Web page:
Positive reviews play a big part in influencing whether or not you’ll make a purchase. If you see a litany of bad reviews, then there’s a good chance you won’t buy the latest gadget you’re eyeing or bite into a steak at the local steakhouse.
The same holds true for your church.
What is more, reviews also play a big part in influencing local searches. It’s one-way search engines know that your church (listing) is active.
Don’t have any online reviews?
Here’s how you can get the ball rolling:
At first, ask volunteers and other people you know in your church to leave a review.
This tactic might make you feel uncomfortable. But there’s nothing wrong with asking people you know to leave a positive review.
All you need to do is send an email, ask them face-to-face, or make a phone call to encourage people to leave a review.
After you take this step, an additional idea you can consider is to place a sign on at your welcome center or one in a window encouraging people to leave a review.
Take a moment to place yourself in the shoes of someone searching for a church.
In a search engine, what words will they use?
What questions will they ask?
What phrases come to mind?
Whatever word or phrase comes to mind is what you call a keyword. It’s what you type into a search engine to find whatever you’re looking for.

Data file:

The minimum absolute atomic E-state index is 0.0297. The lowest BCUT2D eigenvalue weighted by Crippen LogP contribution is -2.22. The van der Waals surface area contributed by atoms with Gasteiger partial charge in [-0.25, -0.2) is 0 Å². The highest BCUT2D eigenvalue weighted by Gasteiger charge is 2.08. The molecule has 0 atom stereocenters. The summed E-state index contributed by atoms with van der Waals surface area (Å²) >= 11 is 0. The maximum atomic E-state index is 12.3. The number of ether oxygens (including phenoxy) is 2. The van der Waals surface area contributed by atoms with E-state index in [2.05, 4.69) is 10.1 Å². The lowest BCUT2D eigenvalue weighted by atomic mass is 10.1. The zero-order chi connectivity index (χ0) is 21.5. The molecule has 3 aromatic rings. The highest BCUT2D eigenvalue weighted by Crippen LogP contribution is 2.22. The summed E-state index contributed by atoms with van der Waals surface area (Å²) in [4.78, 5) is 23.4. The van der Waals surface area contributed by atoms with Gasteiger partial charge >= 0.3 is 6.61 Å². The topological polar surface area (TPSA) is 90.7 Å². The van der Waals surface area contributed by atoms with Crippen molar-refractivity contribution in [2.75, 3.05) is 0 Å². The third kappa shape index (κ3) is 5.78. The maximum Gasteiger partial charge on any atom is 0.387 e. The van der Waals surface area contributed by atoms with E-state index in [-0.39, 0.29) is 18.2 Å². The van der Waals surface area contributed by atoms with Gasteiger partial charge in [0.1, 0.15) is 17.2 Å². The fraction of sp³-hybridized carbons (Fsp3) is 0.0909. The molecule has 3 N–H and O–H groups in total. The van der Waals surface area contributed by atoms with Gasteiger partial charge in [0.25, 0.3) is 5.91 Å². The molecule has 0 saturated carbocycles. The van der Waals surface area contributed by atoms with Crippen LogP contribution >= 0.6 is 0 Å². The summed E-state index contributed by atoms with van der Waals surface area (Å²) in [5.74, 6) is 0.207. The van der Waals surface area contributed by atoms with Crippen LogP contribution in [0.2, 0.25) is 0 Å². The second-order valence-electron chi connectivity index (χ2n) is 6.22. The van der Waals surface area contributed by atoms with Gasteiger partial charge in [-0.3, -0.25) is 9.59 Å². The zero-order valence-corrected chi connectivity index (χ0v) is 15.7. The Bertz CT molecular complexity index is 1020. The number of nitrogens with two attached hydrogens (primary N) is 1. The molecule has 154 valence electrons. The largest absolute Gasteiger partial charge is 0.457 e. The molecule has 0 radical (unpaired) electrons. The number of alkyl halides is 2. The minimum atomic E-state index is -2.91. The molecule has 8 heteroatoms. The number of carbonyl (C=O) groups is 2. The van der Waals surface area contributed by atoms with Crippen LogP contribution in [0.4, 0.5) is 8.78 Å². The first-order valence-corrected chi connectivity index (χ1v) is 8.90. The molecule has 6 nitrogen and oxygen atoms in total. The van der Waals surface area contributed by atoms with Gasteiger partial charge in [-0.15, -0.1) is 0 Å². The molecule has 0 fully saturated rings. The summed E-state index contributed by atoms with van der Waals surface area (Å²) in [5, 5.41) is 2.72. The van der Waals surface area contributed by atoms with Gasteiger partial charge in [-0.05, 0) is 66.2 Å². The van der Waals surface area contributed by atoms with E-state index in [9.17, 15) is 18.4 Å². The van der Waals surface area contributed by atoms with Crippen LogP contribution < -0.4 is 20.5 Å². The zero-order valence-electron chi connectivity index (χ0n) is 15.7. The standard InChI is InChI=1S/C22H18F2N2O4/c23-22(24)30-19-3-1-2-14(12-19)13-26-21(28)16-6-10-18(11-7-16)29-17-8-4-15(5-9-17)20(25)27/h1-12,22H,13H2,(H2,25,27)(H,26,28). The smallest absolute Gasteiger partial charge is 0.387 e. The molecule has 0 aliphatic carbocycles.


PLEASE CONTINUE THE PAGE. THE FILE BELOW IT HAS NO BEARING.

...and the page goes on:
Thankfully, you don’t have to guess at what people are using.
There are a few ways you can find out the most popular phrases in your community.
Do you have Google Analytics set up on your church’s website?
If so, you can get a really good idea of how people are finding your site.
For example, you can see:
Google does hide a lot of the keywords people use to find your church’s site. But you can use a service like Ahrefs or SEMRush to learn more. Both of these services offer a free trial you can use to find what you’re looking for.
Don’t have a ton of data you can use?
Don’t worry about it.
You can use Google Keyword Planner to search for keyword ideas for free.
Here’s what you need to do to find local searches:
At first, enter your church’s URL.
After you click “Get Started,” you’ll see relevant searches for your church’s site.
Here’s an example from St. Paul’s Anglican Church:
Don’t worry about the “Top of page bid” low range or high range unless you want to take out ads via Google. For now, all you need are ideas to use in a step below.
For this step, go back to the second step above, and enter “church near me” (this is the most used keyword phrase people use to find a church).
Next, click on “Locations.”
After you enter your church’s physical address, you’ll see a list like this: